Why You Should Talk to Your Kids About Money

It's time to rethink those "off-limits" topics.

pink purse with money
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When we think about having "the talk" with kids, it's often in regards to conversations about sex, but it turns out that many parents can be just as uncomfortable discussing money. In fact, BECU's 2019 Finance and Parents Survey found that 72 percent of parents weren't talking to their kids about money, and 82 percent of parents cited fear as a barrier to having these conversations.

While it's understandable to want to just let kids be kids and leave the money talk to the adults, avoiding these conversations can have consequences. Keeping kids in the dark on topics around finances can prevent them from making smart money decisions later on—even if they're coming from a wealthy upbringing. It is estimated that 70 percent of wealthy families will lose their wealth by the second generation, and 90 percent will lose it by the third, according to the Williams Group wealth consultancy. One of the primary estimates as to why this happens is that prior generations aren't talking to the next ones about money.

So whether you're hoping to build generational wealth that'll last, or simply want your kids to be smart about their finances in the future, it's important to keep the lines of communication open. Here are some expert- and research-backed reasons you should talk to your kids about money.

Kids are more aware than you may think

In the 2014 Williams Group survey referenced above, one of the reasons cited for why parents didn't talk to their kids about money is because "they worry their children will become lazy and entitled." The reality, however, is that many kids already know, or quickly find out, about money concepts whether their parents talk to them about it or not.

According to research by David Whitebread and Sue Bingham of University of Cambridge, many of the habits around money that are developed in childhood—like the concepts of planning ahead, budgeting, delayed gratification, and returning borrowed items—are set in kids by age 7. This doesn't mean that it's too late to talk to your kids about money if they've surpassed this age, but instead that it's all the more reason to start sharing lessons and setting examples for them as early and often as possible.

A 2014 study by North Carolina State University that studied how parents talked to young children about money supports this idea, showing that children are paying attention even when we think they aren't. In a release about the study, lead author Lynsey Romo said: "The takeaway here is that even young kids are aware of financial issues, regardless of whether parents talk with them about money. And if parents aren't talking with their kids about subjects like family finances or debt, the kids are drawing their own conclusions—which may not be accurate. Even if parents don't want to discuss family finances with their children, it may be worthwhile to explain why they don't want to discuss that topic."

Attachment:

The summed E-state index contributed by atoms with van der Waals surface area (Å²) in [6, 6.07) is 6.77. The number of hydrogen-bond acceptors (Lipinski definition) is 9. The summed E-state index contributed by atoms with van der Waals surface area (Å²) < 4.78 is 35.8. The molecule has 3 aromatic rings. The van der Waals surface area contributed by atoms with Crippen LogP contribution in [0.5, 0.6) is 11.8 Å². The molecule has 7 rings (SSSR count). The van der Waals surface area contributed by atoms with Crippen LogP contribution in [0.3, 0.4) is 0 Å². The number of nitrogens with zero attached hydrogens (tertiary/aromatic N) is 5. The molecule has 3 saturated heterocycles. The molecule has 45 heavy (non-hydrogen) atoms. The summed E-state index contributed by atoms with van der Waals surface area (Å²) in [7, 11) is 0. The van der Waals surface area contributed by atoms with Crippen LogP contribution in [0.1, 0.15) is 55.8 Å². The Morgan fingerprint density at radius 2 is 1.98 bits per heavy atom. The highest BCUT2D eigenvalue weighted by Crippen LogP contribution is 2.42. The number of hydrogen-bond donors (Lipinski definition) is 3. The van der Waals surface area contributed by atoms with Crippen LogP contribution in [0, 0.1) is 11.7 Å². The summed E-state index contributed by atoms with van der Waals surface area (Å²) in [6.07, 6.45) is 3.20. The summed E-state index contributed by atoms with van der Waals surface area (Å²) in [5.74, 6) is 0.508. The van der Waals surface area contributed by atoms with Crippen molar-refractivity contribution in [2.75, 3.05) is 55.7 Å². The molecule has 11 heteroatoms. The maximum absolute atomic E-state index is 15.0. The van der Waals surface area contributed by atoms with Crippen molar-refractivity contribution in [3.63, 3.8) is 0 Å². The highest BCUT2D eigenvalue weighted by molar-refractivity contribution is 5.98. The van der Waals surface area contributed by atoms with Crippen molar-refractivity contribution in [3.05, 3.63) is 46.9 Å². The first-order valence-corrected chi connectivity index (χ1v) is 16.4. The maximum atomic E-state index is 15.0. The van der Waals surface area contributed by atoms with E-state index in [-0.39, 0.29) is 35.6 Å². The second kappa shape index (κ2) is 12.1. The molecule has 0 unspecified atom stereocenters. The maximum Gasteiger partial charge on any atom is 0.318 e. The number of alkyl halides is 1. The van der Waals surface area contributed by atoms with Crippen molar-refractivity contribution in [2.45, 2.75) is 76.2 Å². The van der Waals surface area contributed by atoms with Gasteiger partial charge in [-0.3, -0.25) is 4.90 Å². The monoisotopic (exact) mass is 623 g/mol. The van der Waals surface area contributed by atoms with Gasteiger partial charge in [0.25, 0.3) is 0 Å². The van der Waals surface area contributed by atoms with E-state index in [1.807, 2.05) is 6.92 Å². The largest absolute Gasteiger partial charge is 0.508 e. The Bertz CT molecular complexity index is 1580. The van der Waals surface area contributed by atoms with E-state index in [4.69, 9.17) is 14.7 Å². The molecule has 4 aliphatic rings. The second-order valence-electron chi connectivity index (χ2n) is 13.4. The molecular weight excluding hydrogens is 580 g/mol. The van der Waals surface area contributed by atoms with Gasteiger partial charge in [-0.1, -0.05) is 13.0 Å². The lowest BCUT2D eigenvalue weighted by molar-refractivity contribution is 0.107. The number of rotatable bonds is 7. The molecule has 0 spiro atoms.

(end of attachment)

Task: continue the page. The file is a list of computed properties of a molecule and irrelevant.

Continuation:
You can learn together

As much as kids may believe parents have all the answers, they don't. Eszylfie Taylor, a celebrity financial advisor and father to three daughters, believes that the problem isn't so much that parents are withholding information about money from their kids, but instead that they don't have the information in the first place.

"If I went to the average person on the street and said, 'Explain to me the difference between term insurance, whole life, and universal life insurance,' most people wouldn't know," he said. (He repeated this with the examples of 15-year mortgages vs. interest-only mortgages, wills vs. trusts, stocks vs. mutual funds, and so on.) "It's not because they're not smart or because they're not capable of understanding the concepts," he says, "It's just because no one taught them."

Rather than hide this lack of knowledge, however, Taylor believes parents should take the opportunity to learn and talk about finances together as a family. "Everybody should be involved in this process," he says.